Later today, Barack Hussein Obama will be inaugurated as President of the United States, and thousands of spammers are using it an opportunity to.. well… do what they do best. Emails are circulating with subjects like “Barack Obama refused to be president of the USA” complete with links to phishing sites and viruses. Symantec warns of one in particular called W32.waledac.
It’s not the first time something like this has happened – the people who run these spam networks are well in-tune with current events and often use major holidays and other big world events as social engineering to get people to click links that they might normally be wise to. So be careful, you hear?
Symantec’s Warning (via TechRadar)
When’s the last time you gave out your username and password for something crucial to a random web service? That’s what a lot of people have been doing with Twply.com. The site asks you for your username and password, and then promises to send any @replies that you get on Twitter to your email account.
However, it’ll also spam its own URL across your Twitter account – “Just started using http://twply.com/ to get my @replies via email. Neat stuff!“. That means they’ve got a big database of Twitter usernames and passwords, ripe for spamming. I wonder what could happen if they got bought by someone without a conscience… Oh, wait.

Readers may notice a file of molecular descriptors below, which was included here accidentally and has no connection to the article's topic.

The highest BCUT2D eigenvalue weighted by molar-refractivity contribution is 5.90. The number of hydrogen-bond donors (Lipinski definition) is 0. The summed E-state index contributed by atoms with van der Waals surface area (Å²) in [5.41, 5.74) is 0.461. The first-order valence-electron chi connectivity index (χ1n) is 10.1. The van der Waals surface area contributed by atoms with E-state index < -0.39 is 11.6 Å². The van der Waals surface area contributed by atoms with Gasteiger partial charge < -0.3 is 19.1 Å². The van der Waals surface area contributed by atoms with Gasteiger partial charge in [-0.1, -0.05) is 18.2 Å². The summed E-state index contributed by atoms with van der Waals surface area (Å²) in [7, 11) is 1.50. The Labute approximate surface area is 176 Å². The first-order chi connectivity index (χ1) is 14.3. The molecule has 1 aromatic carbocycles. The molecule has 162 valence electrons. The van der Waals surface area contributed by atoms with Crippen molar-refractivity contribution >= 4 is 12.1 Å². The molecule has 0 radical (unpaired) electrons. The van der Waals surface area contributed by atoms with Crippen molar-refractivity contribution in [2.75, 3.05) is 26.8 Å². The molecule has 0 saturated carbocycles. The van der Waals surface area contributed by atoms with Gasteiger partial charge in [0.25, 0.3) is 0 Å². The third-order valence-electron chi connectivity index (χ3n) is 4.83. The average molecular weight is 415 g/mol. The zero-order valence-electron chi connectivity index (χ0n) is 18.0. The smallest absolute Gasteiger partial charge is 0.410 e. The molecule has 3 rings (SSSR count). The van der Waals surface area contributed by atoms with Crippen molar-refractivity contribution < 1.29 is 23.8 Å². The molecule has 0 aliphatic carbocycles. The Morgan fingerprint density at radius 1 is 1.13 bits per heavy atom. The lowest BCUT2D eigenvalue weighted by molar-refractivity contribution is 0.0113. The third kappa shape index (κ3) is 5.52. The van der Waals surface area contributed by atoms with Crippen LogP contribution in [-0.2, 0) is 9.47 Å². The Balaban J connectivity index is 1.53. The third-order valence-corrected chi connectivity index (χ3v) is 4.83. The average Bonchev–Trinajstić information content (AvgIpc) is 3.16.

If you’ve used the site, now would be a great time to go change your password. If you’ve not, then remember basic security advice. If you’re not sure about giving out your username and password to a website, then don’t do it. Have you got any tales of Web 2.0 privacy woe? I want to hear them. Drop me a comment below.
Oh, and for a service which does the same thing without asking for your password, try replies.twittapps.
Twply (via Helloform)
Federal authorities in the US have reported that one of the world's "top 10" email spammers has been arrested. Robert Alan Soloway has been accused of using a network of "zombie" PCs to send out millions of spam email on bhealf of his Internet marketing company, containing details of other companies and individuals duped into taking up his services.
"He's one of the top 10 spammers in the world," said Tim Cranton, a Microsoft Corp. lawyer who is senior director of the company's Worldwide Internet Safety Programs. "He's a huge problem for our customers. This is a very good day."